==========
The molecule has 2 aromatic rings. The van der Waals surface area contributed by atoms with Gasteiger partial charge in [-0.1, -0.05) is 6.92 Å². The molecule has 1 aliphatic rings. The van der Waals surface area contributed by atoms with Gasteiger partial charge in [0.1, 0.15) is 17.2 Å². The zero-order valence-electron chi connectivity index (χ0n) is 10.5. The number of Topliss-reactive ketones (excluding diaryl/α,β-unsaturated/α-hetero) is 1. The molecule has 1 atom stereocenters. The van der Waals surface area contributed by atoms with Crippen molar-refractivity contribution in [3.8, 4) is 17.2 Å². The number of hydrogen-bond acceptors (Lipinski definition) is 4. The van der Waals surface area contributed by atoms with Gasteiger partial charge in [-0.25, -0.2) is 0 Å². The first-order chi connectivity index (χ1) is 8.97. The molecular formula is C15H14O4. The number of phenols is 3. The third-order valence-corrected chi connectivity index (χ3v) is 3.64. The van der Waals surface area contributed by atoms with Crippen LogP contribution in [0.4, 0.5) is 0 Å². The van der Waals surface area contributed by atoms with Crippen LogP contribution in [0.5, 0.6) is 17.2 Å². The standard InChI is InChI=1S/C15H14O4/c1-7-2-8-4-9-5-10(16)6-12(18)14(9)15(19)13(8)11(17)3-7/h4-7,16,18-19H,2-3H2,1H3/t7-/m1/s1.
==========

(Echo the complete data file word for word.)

The molecule has 2 aromatic rings. The van der Waals surface area contributed by atoms with Gasteiger partial charge in [-0.1, -0.05) is 6.92 Å². The molecule has 1 aliphatic rings. The van der Waals surface area contributed by atoms with Gasteiger partial charge in [0.1, 0.15) is 17.2 Å². The zero-order valence-electron chi connectivity index (χ0n) is 10.5. The number of Topliss-reactive ketones (excluding diaryl/α,β-unsaturated/α-hetero) is 1. The molecule has 1 atom stereocenters. The van der Waals surface area contributed by atoms with Crippen molar-refractivity contribution in [3.8, 4) is 17.2 Å². The number of hydrogen-bond acceptors (Lipinski definition) is 4. The van der Waals surface area contributed by atoms with Gasteiger partial charge in [-0.25, -0.2) is 0 Å². The first-order chi connectivity index (χ1) is 8.97. The molecular formula is C15H14O4. The number of phenols is 3. The third-order valence-corrected chi connectivity index (χ3v) is 3.64. The van der Waals surface area contributed by atoms with Crippen LogP contribution in [0.4, 0.5) is 0 Å². The van der Waals surface area contributed by atoms with Crippen LogP contribution in [0.5, 0.6) is 17.2 Å². The standard InChI is InChI=1S/C15H14O4/c1-7-2-8-4-9-5-10(16)6-12(18)14(9)15(19)13(8)11(17)3-7/h4-7,16,18-19H,2-3H2,1H3/t7-/m1/s1.